The talk all week had been that instead of doing its job properly and act as a Lender of Last Resort to solvent European countries or simply refusing to do its job properly and act as a Lender of Last Resort to European countries, that the European Central Bank was going to refuse to do its job properly and then suddenly change its mind if Europe's leaders reached agreement on a new treaty package mandating fiscal discipline. That struck me as undemocratic and irresponsibe, but it at least did point the way toward a solution of the mess. Today, though, we seem to be moving backwards as Mario Draghi combined interest rate cuts and a new initiative to give banks discount loans with a statement that seemed designed to rule out LOLR operations.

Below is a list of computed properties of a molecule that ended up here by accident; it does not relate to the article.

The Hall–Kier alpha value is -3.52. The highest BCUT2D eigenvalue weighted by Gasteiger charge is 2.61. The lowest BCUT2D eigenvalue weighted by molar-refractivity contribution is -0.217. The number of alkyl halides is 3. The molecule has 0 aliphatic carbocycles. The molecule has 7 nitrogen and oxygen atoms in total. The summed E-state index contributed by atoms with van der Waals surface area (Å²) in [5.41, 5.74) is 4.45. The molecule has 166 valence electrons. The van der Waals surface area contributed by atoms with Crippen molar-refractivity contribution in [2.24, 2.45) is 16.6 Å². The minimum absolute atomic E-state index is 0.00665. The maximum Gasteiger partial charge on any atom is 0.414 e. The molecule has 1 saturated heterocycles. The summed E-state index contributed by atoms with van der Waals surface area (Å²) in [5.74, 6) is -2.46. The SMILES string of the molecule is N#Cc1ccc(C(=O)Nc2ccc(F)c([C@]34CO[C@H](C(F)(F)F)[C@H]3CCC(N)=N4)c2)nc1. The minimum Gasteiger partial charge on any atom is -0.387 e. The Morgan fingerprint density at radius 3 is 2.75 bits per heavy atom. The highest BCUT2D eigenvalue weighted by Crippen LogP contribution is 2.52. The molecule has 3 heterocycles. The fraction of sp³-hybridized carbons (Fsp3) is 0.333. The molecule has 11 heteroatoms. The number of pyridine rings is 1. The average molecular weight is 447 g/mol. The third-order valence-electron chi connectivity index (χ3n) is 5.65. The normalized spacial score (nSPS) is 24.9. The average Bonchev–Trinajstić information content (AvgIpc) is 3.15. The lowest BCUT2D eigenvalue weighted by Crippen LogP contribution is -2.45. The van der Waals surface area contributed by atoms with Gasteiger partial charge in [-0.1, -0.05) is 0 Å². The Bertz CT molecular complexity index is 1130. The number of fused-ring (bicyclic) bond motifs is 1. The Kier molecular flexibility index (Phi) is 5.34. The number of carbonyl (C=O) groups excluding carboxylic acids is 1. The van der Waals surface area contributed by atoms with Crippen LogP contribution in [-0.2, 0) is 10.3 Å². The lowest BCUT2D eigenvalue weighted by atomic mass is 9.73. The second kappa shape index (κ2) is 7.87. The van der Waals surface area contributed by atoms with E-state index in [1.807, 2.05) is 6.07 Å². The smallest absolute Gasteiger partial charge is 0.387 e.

"We have a treaty that says no monetary financing to governments," he said. This is true but it's easy enough to get around this by adopting a stated target and making the purchases in the secondary market. An ECB leader who wanted to get this done despite the treaty could make statements aimed at emphasizing that fact. Instead, Draghi seems to have brought up this treaty point in order to bat down the past week's worth of rumors. The new lending facilities should help kick the can down the road a bit (a derogatory phrase that's often a good idea) but we still have some very fundamental issues that are going unaddressed.